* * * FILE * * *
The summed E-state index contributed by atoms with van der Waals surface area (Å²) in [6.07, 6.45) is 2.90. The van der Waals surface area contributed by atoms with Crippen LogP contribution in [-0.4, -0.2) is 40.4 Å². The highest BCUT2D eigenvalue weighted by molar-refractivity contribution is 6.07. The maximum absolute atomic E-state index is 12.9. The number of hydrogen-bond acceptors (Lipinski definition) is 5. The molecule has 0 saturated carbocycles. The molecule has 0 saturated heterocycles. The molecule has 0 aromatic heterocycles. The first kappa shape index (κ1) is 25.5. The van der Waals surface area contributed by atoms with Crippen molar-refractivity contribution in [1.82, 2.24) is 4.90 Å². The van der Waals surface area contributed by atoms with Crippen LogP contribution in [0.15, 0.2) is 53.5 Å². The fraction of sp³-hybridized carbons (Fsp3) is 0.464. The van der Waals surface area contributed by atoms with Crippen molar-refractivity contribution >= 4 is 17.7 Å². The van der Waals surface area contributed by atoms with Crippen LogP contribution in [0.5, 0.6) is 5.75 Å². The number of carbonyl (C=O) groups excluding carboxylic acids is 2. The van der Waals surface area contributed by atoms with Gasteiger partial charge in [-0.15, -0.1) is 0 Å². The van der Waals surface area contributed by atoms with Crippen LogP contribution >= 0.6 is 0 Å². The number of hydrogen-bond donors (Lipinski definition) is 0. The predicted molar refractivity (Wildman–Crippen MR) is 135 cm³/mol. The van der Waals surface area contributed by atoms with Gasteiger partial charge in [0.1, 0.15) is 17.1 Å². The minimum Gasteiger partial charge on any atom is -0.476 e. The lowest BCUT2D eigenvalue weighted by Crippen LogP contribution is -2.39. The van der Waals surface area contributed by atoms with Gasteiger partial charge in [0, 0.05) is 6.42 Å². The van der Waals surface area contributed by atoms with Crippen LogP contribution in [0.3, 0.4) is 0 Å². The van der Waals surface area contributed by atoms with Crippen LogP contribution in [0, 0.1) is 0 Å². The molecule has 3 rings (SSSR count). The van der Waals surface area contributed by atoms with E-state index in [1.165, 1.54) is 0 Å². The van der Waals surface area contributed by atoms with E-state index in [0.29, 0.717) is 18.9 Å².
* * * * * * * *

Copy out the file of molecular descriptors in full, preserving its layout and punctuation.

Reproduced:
The summed E-state index contributed by atoms with van der Waals surface area (Å²) in [6.07, 6.45) is 2.90. The van der Waals surface area contributed by atoms with Crippen LogP contribution in [-0.4, -0.2) is 40.4 Å². The highest BCUT2D eigenvalue weighted by molar-refractivity contribution is 6.07. The maximum absolute atomic E-state index is 12.9. The number of hydrogen-bond acceptors (Lipinski definition) is 5. The molecule has 0 saturated carbocycles. The molecule has 0 saturated heterocycles. The molecule has 0 aromatic heterocycles. The first kappa shape index (κ1) is 25.5. The van der Waals surface area contributed by atoms with Crippen molar-refractivity contribution in [1.82, 2.24) is 4.90 Å². The van der Waals surface area contributed by atoms with Crippen LogP contribution in [0.15, 0.2) is 53.5 Å². The fraction of sp³-hybridized carbons (Fsp3) is 0.464. The van der Waals surface area contributed by atoms with Crippen molar-refractivity contribution >= 4 is 17.7 Å². The van der Waals surface area contributed by atoms with Crippen LogP contribution in [0.5, 0.6) is 5.75 Å². The number of carbonyl (C=O) groups excluding carboxylic acids is 2. The van der Waals surface area contributed by atoms with Gasteiger partial charge in [-0.15, -0.1) is 0 Å². The van der Waals surface area contributed by atoms with Crippen LogP contribution >= 0.6 is 0 Å². The number of hydrogen-bond donors (Lipinski definition) is 0. The predicted molar refractivity (Wildman–Crippen MR) is 135 cm³/mol. The van der Waals surface area contributed by atoms with Gasteiger partial charge in [0.1, 0.15) is 17.1 Å². The minimum Gasteiger partial charge on any atom is -0.476 e. The lowest BCUT2D eigenvalue weighted by Crippen LogP contribution is -2.39. The van der Waals surface area contributed by atoms with Gasteiger partial charge in [0, 0.05) is 6.42 Å². The van der Waals surface area contributed by atoms with Crippen LogP contribution in [0.3, 0.4) is 0 Å². The van der Waals surface area contributed by atoms with Crippen LogP contribution in [0, 0.1) is 0 Å². The molecule has 3 rings (SSSR count). The van der Waals surface area contributed by atoms with E-state index in [1.165, 1.54) is 0 Å². The van der Waals surface area contributed by atoms with E-state index in [0.29, 0.717) is 18.9 Å².